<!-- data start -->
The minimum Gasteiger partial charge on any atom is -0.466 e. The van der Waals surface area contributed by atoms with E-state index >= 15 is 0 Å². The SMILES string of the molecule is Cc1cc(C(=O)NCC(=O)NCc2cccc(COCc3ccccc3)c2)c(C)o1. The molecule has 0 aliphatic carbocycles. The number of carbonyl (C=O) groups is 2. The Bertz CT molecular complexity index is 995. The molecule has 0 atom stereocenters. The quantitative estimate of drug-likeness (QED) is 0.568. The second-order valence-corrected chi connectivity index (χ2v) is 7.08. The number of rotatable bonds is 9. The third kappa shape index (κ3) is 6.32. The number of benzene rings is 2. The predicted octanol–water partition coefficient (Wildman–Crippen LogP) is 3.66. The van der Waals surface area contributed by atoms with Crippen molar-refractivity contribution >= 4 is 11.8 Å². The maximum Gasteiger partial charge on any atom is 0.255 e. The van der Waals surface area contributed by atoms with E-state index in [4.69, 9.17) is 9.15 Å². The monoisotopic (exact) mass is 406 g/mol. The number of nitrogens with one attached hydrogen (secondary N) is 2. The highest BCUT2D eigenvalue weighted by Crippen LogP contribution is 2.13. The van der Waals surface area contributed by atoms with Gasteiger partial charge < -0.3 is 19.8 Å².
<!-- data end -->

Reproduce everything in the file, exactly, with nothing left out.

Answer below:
The minimum Gasteiger partial charge on any atom is -0.466 e. The van der Waals surface area contributed by atoms with E-state index >= 15 is 0 Å². The SMILES string of the molecule is Cc1cc(C(=O)NCC(=O)NCc2cccc(COCc3ccccc3)c2)c(C)o1. The molecule has 0 aliphatic carbocycles. The number of carbonyl (C=O) groups is 2. The Bertz CT molecular complexity index is 995. The molecule has 0 atom stereocenters. The quantitative estimate of drug-likeness (QED) is 0.568. The second-order valence-corrected chi connectivity index (χ2v) is 7.08. The number of rotatable bonds is 9. The third kappa shape index (κ3) is 6.32. The number of benzene rings is 2. The predicted octanol–water partition coefficient (Wildman–Crippen LogP) is 3.66. The van der Waals surface area contributed by atoms with Crippen molar-refractivity contribution >= 4 is 11.8 Å². The maximum Gasteiger partial charge on any atom is 0.255 e. The van der Waals surface area contributed by atoms with E-state index in [4.69, 9.17) is 9.15 Å². The monoisotopic (exact) mass is 406 g/mol. The number of nitrogens with one attached hydrogen (secondary N) is 2. The highest BCUT2D eigenvalue weighted by Crippen LogP contribution is 2.13. The van der Waals surface area contributed by atoms with Gasteiger partial charge < -0.3 is 19.8 Å².